This past week something remarkable occurred on live streaming video for all the world to see.
Elon Musk, the enfant terrible of the tech world, introduced the public to a pick-up truck so far out of the mainstream in terms of styling that many initially took it as a joke. Surely there must be a more traditional looking model sitting in the wings, ready to roll out after we all had a good laugh at this ugly duckling.
Nope. The unfinished steel shell, blacked-out windows, and sharp angular form are the real deal. This news surprised a great many who had been anticipating something amazing, not something so repugnantly unrefined.
When the markets opened, Tesla stock fell more than 6%. The world saw and the world responded. Musk’s big reveal was a bust. The CyberTruck would be a loser of the first order.
Or so it seemed. Musk came back with fire, tweeting that his company had received 146,000 orders for the much maligned vehicle in just 24 hours, which translates to $8 billion in sales.
In the interest of full disclosure I’m honor bound to mention, one of the orders on Tesla’s books belongs to me. There will be a CyberTruck in my driveway sometime in late 2021, or 2022, or something like that. I believe in a weird, bright future.
So, what’s all this got to do with aircraft, aviation, or the price of avgas?
Plenty. Our world is on the cusp of a change. A major shift in how transportation works. And you’re sitting right up front with a great view of the field.
When my granddad was a young man living in what would eventually become a retiree’s paradise on the Gulf Coast of Florida, transportation was simple. Each power source clocked in at one horsepower and ran on a few squares of hay, a cup of grain, and a bucket of reasonably fresh water. If your wagon was heavy, you might strap a second horse into the harnesses. Voilà! Two horsepower.
This was before air conditioning, of course. Before paved roads, electricity, and running water made their way to the neighborhood. Aviation was in its infancy.
One of the big tricks only recently accomplished by the pioneers of the field was the turn. Not a level turn, mind you. Powerplants and propellers didn’t yet produce enough thrust to accomplish that feat. But even so, an intentional change of direction was a major step in the right direction for powered fliers.
How times have changed.
By the time dear old granddad had his first job, the Curtiss JN-4 biplane was making waves. Built of wood, covered in fabric, and powered by a 90-hp OX-5 engine, the Jenny was a wonder. It flew almost exclusively from grass fields, landing and taking off wherever the opportunity presented itself. With the ability to cruise at 75 mph and carry a passenger in relative comfort, the Jenny was a world beater — so much so it’s still revered today, more than 100 years later.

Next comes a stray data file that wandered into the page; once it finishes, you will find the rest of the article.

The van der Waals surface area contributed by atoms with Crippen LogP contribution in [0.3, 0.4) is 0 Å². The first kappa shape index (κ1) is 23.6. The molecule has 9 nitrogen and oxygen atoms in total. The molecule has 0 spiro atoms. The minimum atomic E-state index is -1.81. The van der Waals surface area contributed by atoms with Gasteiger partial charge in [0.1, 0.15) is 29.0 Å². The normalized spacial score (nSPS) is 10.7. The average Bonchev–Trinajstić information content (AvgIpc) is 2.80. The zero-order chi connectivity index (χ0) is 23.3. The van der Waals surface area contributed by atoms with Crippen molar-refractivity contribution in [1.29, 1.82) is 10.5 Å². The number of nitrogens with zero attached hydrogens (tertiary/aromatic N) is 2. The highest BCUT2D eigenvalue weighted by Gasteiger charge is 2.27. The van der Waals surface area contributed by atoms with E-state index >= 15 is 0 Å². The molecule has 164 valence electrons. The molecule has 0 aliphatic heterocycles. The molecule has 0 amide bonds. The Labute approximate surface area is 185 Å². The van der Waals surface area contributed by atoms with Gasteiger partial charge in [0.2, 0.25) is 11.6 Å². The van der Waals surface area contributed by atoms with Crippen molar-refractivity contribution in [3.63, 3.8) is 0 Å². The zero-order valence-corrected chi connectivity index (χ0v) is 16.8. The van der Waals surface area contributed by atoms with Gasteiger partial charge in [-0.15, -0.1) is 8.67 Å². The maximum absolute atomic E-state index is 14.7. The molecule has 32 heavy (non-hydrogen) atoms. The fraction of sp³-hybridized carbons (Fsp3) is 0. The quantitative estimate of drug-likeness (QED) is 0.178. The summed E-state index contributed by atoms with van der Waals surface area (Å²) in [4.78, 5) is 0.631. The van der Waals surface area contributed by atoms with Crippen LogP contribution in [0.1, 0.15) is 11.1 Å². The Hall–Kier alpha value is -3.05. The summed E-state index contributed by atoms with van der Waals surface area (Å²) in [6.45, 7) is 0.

Time would illustrate all too clearly, however, the Jenny wasn’t the end game. It was just a stepping stone to the next big concept.
By the time my grandfather had become a father himself, just a couple decades after the Jenny first flew, the Curtiss P-40 was sitting on the paved ramp of a well-established airport, ready to go. More than 1,000 horsepower hid in the nose of the airplane, ready to propel it past 350 mph, and race to more than 30,000′ above the earth.
Twenty years after that, Boeing put the 707 into service flying more than 100 people at a time across oceans in a pressurized, shirt-sleeve environment. The 707 was powered by four turbine engines that produced a combined 72,000 pounds of thrust.
At the exact same time, astronauts were preparing to take their first steps toward landing on the moon.
All this, within 40 or so years of Glenn Curtiss’ company launching a wood framed slow-poke, covered in cotton, flying out of a farmer’s field.
In between there were thousands of misfires, errors, failures, and flat-out blunders that sent engineers and mechanics into the shadows, shaking their heads, trying to figure out where they’d gone wrong.
And yet here we are, with aviation more capable, safer, and more economically feasible than it’s ever been.
Not long ago the Solar Impulse flew around the entire globe, powered by electric motors, driving high-tech propellers. Another impossible feat fell to the record books.
It happened. It will happen again, too. Faster, with greater comfort, and on a more practical mission.
Just as Lindbergh’s Spirit of St. Louis paved the way for Pan American to span the globe, the Solar Impulse has blazed a trail for a new type of propulsion to come into play.
Just as Tesla’s Armor Glass didn’t measure up during the live demonstration, there will be failures as aviation shifts to an electric power solution. But that solution will come. With more powerful batteries and quicker recharging technologies and a thousand other little details that will never occur to the majority of us — electric power is coming to an airplane near you, sooner than you think.
It’s no great feat of prediction to make this suggestion. It’s all happening right now, today, in shops and labs all over the world. Perhaps one day that classic Cub will be powered by a quiet, efficient, electric motor that performs as well as — or better than — the C-65 it originally came with.
When that day comes, the only question that still bugs me is what will the neighbors complain about then? When the engine is hushed, the exhaust fumes are no more, and the only evidence left behind is a slight buzzing sound far overhead, will those communities that closed their airports a decade before regret their hasty decision?
Yeah, I think they will. Very much so.